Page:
Skilled nursing facilities that employ fewer registered nurses send patients back to hospitals or emergency rooms more often, a new federal report found.
Understaffed nursing homes, measured by registered nurse hours per resident day, sent 24% of their patients back to the hospital within 30 days of entering SNFs in 2018, according to a new Office of Health. Government Accountability (GAO) report. The readmission rate was 21% among nursing homes that employed more nurses, even after adjusting for differences in medical conditions. That difference translates into 2,265 more hospital readmissions in facilities with fewer nurses. That trend persisted through 2019. Readmissions decreased as staffing levels increased.
“This is important because the Medicare program is spending an estimated $ 5 billion across all SNFs regardless of staffing levels on these incidents, and research has shown that reducing hospital readmissions is important to improving the quality of care. and patient safety, “said Jessica Farb, managing director of GAO’s healthcare team and lead author of the report. “The current mechanism aimed at reducing hospital readmissions among SNF patients may not include a sufficient incentive for SNFs to increase their staff to avoid such critical incidents.”
CMS reduces up to 2% of certain Medicare payments to SNFs that exceed the thresholds for the readmission rate. Nearly 10,000 of the 15,202 SNFs in the program saw such payment declines during fiscal year 2020, while about 2,900 higher-quality SNFs received payment increases of up to 3%, according to CMS.
Congress should consider ordering HHS to implement more aggressive sanctions, recommends the GAO. Meanwhile, CMS should report weekend declines in nursing staffing levels rather than simply adding staffing data through Care Compare and should set minimum nursing staffing thresholds that ensure quality care, advises the agency. research. Average skilled nursing staff hours decrease about 40% on weekends, but CMS does not directly report this information, the GAO found.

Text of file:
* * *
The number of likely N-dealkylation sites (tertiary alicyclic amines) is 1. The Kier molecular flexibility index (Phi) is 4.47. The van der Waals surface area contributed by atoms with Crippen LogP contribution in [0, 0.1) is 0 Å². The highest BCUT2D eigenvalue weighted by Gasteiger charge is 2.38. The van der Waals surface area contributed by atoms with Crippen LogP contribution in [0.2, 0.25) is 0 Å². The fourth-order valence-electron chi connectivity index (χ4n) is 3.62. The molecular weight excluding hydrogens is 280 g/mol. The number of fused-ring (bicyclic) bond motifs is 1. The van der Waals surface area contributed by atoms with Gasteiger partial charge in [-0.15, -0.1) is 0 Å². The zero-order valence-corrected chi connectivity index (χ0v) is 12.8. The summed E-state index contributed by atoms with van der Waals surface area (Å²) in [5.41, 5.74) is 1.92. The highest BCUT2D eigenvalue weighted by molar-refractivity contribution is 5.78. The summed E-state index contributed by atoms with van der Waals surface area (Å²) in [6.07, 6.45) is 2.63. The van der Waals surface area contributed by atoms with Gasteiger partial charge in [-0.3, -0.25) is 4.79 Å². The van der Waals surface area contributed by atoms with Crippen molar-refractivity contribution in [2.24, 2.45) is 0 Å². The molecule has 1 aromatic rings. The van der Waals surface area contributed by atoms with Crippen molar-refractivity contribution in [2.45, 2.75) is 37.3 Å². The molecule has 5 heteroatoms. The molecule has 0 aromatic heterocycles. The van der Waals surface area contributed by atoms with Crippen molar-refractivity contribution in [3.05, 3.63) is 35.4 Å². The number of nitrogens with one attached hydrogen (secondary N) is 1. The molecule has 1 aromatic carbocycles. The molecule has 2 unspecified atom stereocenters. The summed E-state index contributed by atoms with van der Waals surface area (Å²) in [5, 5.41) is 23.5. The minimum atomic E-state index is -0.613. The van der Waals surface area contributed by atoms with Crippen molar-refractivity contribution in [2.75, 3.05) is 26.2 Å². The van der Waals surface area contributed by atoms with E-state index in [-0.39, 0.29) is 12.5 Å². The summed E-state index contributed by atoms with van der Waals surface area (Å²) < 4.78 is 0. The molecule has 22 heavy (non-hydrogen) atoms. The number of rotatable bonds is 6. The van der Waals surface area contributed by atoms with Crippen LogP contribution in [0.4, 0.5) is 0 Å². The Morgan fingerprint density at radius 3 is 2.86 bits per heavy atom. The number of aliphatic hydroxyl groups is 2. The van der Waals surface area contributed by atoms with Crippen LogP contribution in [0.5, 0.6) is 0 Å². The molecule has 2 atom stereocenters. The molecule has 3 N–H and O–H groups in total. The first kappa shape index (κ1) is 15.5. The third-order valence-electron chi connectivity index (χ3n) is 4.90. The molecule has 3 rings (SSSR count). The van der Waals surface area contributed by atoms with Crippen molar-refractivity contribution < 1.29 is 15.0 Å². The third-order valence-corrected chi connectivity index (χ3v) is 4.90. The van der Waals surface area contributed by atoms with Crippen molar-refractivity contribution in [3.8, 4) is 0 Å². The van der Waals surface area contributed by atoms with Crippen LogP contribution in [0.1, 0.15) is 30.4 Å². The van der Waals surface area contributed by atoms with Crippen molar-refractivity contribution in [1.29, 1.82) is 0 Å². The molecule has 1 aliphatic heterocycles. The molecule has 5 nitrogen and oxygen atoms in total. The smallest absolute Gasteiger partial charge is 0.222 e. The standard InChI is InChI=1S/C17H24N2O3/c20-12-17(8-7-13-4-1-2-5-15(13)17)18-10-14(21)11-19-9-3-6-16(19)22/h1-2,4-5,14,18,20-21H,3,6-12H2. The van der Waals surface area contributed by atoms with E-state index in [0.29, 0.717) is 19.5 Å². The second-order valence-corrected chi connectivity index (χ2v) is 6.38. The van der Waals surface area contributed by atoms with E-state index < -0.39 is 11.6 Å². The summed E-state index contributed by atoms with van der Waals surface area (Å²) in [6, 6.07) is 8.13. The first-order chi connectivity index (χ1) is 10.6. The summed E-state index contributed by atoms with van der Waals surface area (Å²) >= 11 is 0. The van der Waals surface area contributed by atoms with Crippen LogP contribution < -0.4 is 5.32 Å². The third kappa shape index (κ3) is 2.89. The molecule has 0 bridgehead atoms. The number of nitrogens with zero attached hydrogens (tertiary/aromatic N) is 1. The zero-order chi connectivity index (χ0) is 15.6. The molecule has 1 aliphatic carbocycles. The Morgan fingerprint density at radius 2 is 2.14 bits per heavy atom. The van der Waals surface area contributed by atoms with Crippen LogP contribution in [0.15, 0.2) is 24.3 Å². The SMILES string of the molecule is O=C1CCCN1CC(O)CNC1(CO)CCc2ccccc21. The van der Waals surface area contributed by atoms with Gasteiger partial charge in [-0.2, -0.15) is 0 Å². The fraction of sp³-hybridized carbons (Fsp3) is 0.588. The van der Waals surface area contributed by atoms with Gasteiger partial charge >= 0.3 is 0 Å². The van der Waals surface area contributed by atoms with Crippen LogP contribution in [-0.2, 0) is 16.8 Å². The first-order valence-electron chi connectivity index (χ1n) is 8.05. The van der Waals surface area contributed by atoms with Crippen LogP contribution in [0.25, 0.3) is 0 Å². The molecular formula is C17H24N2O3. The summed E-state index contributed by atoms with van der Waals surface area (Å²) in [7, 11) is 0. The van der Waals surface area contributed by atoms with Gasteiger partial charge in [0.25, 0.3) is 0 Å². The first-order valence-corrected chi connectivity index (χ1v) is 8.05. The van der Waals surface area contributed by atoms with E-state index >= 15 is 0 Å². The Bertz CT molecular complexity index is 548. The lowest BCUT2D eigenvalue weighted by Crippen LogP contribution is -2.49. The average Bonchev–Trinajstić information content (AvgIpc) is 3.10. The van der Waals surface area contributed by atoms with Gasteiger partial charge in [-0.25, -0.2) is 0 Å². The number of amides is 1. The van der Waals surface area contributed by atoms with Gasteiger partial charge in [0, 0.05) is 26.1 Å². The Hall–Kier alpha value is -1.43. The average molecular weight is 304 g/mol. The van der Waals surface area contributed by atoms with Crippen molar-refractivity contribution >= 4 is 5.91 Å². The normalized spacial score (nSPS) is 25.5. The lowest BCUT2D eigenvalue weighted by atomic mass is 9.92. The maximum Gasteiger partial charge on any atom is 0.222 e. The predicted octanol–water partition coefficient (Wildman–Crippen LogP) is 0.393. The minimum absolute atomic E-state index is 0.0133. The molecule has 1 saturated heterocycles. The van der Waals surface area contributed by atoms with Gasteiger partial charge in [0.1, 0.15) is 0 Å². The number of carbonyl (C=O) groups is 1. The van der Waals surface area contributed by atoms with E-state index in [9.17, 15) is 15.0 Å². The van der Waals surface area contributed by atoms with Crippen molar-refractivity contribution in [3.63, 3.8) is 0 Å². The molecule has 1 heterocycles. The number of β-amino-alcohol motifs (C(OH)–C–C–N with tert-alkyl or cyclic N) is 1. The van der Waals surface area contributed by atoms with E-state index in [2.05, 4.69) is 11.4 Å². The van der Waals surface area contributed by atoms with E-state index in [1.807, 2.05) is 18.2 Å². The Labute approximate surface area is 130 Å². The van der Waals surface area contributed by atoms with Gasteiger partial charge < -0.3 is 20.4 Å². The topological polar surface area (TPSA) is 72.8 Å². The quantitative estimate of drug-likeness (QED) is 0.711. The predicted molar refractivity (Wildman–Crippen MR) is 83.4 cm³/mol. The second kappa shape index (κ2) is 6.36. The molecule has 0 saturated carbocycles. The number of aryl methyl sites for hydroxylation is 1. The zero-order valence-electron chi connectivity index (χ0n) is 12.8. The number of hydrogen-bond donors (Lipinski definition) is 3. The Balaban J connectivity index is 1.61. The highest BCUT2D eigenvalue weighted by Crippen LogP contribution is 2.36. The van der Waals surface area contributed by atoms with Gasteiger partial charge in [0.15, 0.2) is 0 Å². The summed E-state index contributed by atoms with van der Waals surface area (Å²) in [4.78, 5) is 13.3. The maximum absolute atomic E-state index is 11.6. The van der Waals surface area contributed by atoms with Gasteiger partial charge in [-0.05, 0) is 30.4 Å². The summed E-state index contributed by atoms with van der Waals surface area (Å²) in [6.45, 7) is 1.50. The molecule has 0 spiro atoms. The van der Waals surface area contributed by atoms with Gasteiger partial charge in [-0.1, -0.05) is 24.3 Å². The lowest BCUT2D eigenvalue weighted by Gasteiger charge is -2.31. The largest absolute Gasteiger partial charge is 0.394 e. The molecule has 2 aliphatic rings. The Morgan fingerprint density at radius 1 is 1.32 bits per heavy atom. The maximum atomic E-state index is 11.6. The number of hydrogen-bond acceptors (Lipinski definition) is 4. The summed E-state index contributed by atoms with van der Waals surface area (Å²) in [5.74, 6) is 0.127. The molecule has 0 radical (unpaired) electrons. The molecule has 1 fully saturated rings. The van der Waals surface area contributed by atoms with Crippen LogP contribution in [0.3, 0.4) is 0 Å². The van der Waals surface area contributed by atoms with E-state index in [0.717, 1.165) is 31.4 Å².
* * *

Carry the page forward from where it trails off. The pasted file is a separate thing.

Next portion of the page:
Policy experts came to similar conclusions. RN’s weekend staffing per resident day was 42% less than Monday through Friday staffing time, according to a Harvard Medical School analysis of data spanning from April 2017 to March 2018.
“Adverse events occur disproportionately on weekends when nursing homes are often understaffed. However, the federal Care Compare website only requires facilities to report their overall staffing averages and does not require nursing homes to report your weekend staff on the website, “said David Grabowski, a professor of health policy at Harvard Medical School and a co-author of that study.
“This GAO report makes important recommendations to add weekend staff to Care Compare and also hold nursing homes accountable when understaffing leads to costly transfers to the hospital and emergency department,” said Grabowski.
The COVID-19 pandemic severely affected nursing homes, as evidenced by high case counts and a reduction in the number of jobs.
Employment in skilled nursing is recovering more slowly than in the healthcare industry in general. Nursing homes cut 1,500 jobs from June to July, and SNF employment has declined every month since the outbreak began in the US last year. Up to 94% of nursing homes experienced staff shortages in the past month, according to a June survey.
A few months before the pandemic, CMS executed a massive restructuring of the SNF sector. Thousands of physical, occupational and speech therapists had their hours reduced or were laid off around October. January 1, 2019, when a new payment model came into effect.
Policy experts have advocated a review of nursing home reimbursement and staffing models to limit turnover and minimize pay disparities.
About 20% of nursing home residents are short-stay patients coming from the hospital, mostly Medicare beneficiaries recovering from surgery. Those patients, who are more lucrative than Medicaid enrollees, have virtually disappeared for long periods since the pandemic began. The rest are long-term residents, largely covered by Medicaid, who are more likely to have cognitive problems.
Nursing homes are left with residents where they primarily lose money, which has pushed some facilities to the brink as costs for staff and supplies rise, experts said.